ETFs vs Mutual Funds

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investingforbank
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ETFs vs Mutual Funds

Post by investingforbank »

Should I use an ETF with an expense ratio of 0.03% if I have a mutual fund with an expense ratio of 0.015% in a taxable account? Will the tax advantage outweigh the difference in ER? Thanks
Thesaints
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Re: ETFs vs Mutual Funds

Post by Thesaints »

It depends on the fund. For some index funds there is very little tax difference between ETF and fund shares, if any.
sycamore
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Re: ETFs vs Mutual Funds

Post by sycamore »

investingforbank wrote: Wed Apr 07, 2021 10:48 am Should I use an ETF with an expense ratio of 0.03% if I have a mutual fund with an expense ratio of 0.015% in a taxable account? Will the tax advantage outweigh the difference in ER? Thanks
Hi investingforbank, you need to provide more information if you want an answer other than "maybe." :)
What are the funds in question?
Is the mutual fund an actively or passively managed?
What are the typical capital gains distributions for the mutual fund?
How much of the dividends are qualified (for mutual fund and ETF)?
What's the tax bracket?
Topic Author
investingforbank
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Re: ETFs vs Mutual Funds

Post by investingforbank »

It is FSKAX vs another total market etf and FTIHX vs another total international market etf
alex_686
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Re: ETFs vs Mutual Funds

Post by alex_686 »

investingforbank wrote: Wed Apr 07, 2021 10:48 am Should I use an ETF with an expense ratio of 0.03% if I have a mutual fund with an expense ratio of 0.015% in a taxable account? Will the tax advantage outweigh the difference in ER? Thanks
Probably. In the big picture I would go whichever one is most intuitive. The difference between the 2 are very modest. But since your asked...

1. ETFs win on the tax side.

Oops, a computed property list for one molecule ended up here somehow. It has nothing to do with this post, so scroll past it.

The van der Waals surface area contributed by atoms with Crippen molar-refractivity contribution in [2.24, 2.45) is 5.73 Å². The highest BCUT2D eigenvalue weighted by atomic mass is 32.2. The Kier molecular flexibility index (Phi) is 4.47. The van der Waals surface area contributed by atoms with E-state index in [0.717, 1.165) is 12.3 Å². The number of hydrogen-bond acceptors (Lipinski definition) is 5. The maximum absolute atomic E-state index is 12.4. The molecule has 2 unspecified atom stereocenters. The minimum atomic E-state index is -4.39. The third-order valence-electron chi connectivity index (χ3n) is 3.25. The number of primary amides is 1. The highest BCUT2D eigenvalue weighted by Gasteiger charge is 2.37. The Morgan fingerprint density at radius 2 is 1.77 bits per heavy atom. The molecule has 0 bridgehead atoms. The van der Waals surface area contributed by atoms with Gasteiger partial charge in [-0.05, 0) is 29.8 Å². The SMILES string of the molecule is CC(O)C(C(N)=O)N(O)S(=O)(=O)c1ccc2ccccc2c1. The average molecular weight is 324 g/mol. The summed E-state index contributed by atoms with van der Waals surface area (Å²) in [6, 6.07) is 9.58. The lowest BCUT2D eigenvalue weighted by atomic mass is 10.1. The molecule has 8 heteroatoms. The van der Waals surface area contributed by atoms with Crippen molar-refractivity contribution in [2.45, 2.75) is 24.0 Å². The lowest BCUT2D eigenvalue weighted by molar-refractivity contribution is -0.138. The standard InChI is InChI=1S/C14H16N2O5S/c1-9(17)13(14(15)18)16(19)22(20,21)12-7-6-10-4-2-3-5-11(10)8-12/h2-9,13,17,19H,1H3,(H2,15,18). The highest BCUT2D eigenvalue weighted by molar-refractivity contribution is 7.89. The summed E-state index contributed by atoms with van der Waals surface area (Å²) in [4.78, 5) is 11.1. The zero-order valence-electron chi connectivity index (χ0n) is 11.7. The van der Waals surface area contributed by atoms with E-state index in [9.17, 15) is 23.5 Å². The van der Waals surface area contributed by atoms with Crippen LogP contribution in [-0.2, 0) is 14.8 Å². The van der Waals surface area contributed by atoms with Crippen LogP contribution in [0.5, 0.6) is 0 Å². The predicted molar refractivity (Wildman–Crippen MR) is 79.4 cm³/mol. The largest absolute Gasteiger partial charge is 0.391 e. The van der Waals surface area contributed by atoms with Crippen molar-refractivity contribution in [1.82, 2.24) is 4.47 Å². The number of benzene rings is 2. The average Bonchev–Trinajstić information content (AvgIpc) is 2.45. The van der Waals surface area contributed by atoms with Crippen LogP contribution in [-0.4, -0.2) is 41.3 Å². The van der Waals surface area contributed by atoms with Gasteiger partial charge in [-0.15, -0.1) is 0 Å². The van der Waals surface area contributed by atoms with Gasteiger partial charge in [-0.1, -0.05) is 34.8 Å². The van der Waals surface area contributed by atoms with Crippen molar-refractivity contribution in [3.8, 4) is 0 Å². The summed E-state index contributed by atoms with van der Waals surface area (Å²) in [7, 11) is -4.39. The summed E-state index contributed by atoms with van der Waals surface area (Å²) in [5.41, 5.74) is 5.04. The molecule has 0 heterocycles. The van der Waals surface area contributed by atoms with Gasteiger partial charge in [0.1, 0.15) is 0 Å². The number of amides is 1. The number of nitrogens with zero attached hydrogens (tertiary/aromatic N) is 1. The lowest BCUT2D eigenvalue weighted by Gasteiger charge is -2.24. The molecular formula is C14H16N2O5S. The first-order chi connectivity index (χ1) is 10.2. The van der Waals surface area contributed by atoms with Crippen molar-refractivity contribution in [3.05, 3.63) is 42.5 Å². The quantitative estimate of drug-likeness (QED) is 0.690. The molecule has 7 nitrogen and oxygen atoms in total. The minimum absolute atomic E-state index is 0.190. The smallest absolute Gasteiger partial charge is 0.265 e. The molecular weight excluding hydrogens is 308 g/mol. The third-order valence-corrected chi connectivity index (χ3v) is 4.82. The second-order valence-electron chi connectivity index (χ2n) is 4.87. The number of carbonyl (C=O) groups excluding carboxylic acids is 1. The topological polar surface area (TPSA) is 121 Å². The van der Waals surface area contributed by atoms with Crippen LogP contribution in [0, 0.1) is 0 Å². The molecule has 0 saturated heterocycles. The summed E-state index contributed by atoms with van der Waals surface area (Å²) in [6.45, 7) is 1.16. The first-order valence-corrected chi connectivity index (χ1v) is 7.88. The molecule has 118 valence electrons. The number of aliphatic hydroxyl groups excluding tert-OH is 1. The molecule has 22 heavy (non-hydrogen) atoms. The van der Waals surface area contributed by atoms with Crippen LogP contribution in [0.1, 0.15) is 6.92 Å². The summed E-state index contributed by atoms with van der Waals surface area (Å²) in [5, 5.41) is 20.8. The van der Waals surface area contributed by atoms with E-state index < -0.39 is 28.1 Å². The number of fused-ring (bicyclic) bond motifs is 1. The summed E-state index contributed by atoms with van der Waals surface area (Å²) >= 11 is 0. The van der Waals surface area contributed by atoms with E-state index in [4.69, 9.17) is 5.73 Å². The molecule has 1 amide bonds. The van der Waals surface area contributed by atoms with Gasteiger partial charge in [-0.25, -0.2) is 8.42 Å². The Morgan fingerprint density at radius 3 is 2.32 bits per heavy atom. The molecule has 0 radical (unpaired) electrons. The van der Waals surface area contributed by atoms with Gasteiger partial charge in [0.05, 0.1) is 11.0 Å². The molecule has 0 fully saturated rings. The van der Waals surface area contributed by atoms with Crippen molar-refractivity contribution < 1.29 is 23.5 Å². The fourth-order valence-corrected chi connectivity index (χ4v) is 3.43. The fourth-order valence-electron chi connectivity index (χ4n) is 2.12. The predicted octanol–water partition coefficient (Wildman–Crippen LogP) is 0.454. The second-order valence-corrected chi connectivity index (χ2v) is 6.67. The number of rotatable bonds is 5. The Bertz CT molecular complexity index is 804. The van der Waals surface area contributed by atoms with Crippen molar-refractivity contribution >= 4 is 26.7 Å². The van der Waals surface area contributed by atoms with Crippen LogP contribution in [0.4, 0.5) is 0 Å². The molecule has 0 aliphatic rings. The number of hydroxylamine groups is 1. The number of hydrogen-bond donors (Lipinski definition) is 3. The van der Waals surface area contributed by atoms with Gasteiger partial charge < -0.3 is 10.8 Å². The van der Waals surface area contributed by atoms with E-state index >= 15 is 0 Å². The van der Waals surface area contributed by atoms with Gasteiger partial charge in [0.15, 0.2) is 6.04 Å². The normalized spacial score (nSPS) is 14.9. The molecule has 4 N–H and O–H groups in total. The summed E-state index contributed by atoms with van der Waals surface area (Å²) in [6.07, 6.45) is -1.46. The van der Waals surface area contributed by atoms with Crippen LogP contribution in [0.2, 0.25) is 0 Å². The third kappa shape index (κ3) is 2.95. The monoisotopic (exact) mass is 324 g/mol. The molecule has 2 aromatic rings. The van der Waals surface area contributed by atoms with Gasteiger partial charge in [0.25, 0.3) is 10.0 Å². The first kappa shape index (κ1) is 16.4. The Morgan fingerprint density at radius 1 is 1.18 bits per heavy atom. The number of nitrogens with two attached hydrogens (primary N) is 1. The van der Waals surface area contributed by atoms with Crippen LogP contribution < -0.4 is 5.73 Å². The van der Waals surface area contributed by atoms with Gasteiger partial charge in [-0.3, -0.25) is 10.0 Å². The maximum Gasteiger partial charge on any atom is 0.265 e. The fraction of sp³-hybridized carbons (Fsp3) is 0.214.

2. The difference is insignificant. I say this as somebody who used to do this for a living. Next year the expense ratios are going to be different. Maybe the ETF will win then. Are you going to switch?

3. You should not care about the expense ratio for a index fund. What you should care about is tracking error. Yes, the expense ratio is a drag. However there are other costs and drags that are not reflected in the expense ratio, like trading costs. ETFs lower long term trading costs.

4. The future. The world is moving from mutual funds to ETFs. Operational expenses are just lower with ETFs. Save yourself some future hassle and go ETF now.
Former brokerage operations & mutual fund accountant. I hate risk, which is why I study and embrace it.
sycamore
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Re: ETFs vs Mutual Funds

Post by sycamore »

investingforbank wrote: Wed Apr 07, 2021 10:57 am It is FSKAX vs another total market etf and FTIHX vs another total international market etf
I'd go with the ETFs.
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BroIceCream
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Re: ETFs vs Mutual Funds

Post by BroIceCream »

In general, my personal preference is mutual funds -- primarily it eliminates most of the "emotion" of the purchase due to the elimination of the bid/ask spread. I can submit my purchase at any time (even the night before)...I like the 'fire and forget' aspect.